“I Do Mind Dying” – a sermon from Martha Schwehn-Bardwell

The following is a sermon by Martha Schwehn-Bardwell, a former pastoral intern at Redeemer Lutheran from this past Sunday, reflecting on last week’s gospel message as well as on the documentary, “I Do Mind Dying.”

“I do mind dying.” I do mind dying. This is the title of a powerful documentary that I recently watched with others in this room, actually—about the water crisis happening right now in Detroit. A year or two ago, in the midst of a financial crisis, the city of Detroit started shutting off water to homes where people got behind on paying their water bills. The city has now shut off water to tens of thousands of homes full of people—and as you peel back the layers of this crisis—as the documentary does—you start to see just how horrible it all is. You learn how these water shut offs are the result of years of systemic disinvestment in low-income communities and communities of color in Detroit. You see that corporate greed, and racism, and classism have all given rise to this mess that has left many people desperate and literally thirsting for justice.

There is one moment in the documentary that really captures this crisis for me. There’s a woman who’s leading a bunch of protesters in front of the city administration building as city officials stand outside kind of rigid against the building looking on. She looks tired, and desperate; her voice is hoarse and there are tears in her eyes and you can tell she’s been at this for a while. She cries out, “There’s a woman who lives down the street from me; she’s pregnant, and she has a two year old, and her water has been shut off for weeks!” The camera pans over and focuses in on the face of one of the city officials outside. His face looks totally unmoved, just blank and detached. He actually picks up a camcorder and starts filming the picketers, treating them like they’re just this spectacle. The documentary filmmaker, who is filming him now, asks him, “So, what is the city’s response to all of this?” And he kind of puffs out his lower lip, shakes his head, and says, “Status Quo, business as usual.”

This episode really captures the water crisis for me because you can see why these shut offs are happening. They’re happening because people like this man, this white city official, people with power, are shut off to the humanity right before him, shut off to their suffering and desperation, shut off to their desire for some crumbs, for some assistance, for some water; because deep structural sins like racism, classism, and greed have made their way into his mind and heart.

And it also captures the water crisis for me because there are people like this desperate picketing woman, who are incredible leaders in the midst of these shut-offs; who are organizing their neighbors to share the water they have with one another and to work to change the system and make water affordable for all. These leaders are mostly African American women, and they are fierce, and tenacious, and resourceful and brilliant; they are determined, and persistent, and they won’t give up!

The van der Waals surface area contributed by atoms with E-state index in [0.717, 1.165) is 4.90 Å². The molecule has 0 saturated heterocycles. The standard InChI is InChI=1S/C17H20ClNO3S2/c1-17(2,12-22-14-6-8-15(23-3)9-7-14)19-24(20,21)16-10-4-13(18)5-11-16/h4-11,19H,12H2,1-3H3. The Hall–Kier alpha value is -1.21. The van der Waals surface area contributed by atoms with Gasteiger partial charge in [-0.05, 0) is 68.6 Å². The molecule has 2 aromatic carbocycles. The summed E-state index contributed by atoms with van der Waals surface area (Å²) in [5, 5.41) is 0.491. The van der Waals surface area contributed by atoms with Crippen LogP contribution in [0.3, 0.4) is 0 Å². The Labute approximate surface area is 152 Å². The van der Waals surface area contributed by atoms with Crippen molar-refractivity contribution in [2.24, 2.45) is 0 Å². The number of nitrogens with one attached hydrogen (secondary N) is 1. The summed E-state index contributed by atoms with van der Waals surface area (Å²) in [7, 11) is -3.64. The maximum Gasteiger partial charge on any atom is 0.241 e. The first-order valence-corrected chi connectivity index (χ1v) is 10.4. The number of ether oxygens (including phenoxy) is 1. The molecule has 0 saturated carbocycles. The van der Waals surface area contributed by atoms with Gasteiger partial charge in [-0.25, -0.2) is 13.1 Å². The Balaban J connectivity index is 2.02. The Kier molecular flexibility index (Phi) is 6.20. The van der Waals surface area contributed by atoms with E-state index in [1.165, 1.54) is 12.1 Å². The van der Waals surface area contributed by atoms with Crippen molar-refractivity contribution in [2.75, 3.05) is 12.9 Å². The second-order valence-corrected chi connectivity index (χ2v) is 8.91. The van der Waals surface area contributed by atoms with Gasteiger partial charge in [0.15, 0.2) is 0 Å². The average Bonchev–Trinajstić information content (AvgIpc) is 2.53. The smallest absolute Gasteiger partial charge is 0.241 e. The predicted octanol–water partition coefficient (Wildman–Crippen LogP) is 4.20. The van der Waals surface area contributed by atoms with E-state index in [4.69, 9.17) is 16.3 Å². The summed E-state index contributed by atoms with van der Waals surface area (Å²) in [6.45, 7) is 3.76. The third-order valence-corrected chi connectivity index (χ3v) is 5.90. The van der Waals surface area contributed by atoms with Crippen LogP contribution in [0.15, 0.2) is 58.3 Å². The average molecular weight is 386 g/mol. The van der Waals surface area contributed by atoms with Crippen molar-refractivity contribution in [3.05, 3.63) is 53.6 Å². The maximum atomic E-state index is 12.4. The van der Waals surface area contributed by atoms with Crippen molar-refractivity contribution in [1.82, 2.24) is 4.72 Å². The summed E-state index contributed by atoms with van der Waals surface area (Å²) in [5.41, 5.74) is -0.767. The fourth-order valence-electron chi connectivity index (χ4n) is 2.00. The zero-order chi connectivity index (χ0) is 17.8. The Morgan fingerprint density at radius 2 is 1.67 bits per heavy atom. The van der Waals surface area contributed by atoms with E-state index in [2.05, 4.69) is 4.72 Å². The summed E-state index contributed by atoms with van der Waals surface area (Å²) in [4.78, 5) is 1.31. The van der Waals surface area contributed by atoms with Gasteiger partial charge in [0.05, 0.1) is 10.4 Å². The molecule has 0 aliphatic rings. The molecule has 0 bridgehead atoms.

Thirsty for Justice

These women remind me of the Syrophonecian woman in our Mark text for today. She is desperate. She comes to Jesus thirsting for mercy. I’m guessing she’s maybe a little hoarse and has tears in her eyes as she kneels before Jesus and begs him to heal her daughter who is possessed by a demon.

And then—and then, Jesus says something that doesn’t sound like the Jesus we know and love and worship and follow at all. In fact it sounds more than a little like Donald Trump than the Jesus we are familiar with. Jesus says, “Let the children be fed first, for it is not fair to take the children’s food and throw it to the dogs.” Yes, Jesus compares this woman, this desperate mother pleading on behalf of her child, to a dog. How totally offensive. Now, many biblical scholars when they read this offensive text try to get Jesus off the hook. Maybe he was joking, they say. Yes, he was probably laughing and said it with a wink, and really he compared her to a cute puppy which is kind of sweet. Others say, maybe he was testing her, to see how much faith she really has. But these arguments don’t really hold up. In his ministry, Jesus didn’t test other desperate people in this way, nor was a “dog” something that was seen to be cute and cuddly in first century Palestine. They were dirty and much less than human.

So what’s really going on here? Here’s what I think of this offensive story.

We in the church confess that Jesus was truly human and truly divine. To be fully human, you have to have culture, and culture isn’t always pretty. One scholar I read noted that it was very common for Jews in Jesus’ time to use the word, “dog” as a slur, as an insult, to describe Gentiles. So I’m guessing that Jesus, growing up, heard his parents and his friends and adults he respected—all of them, use this word and it became normal for him to think this way. What’s more, the Syrophonecians and the Jews didn’t really get along; in fact, the people in Tyre where they are in this story had recently oppressed local Jews.

Jesus also grew up in a religious tradition that described the messiah as someone who came to save Israel. As Jesus grew into his identity as the messiah he was shaped by these Scriptures—and so he probably would have felt that he was called first and foremost to the Jews—hence him saying that the children have to be fed first.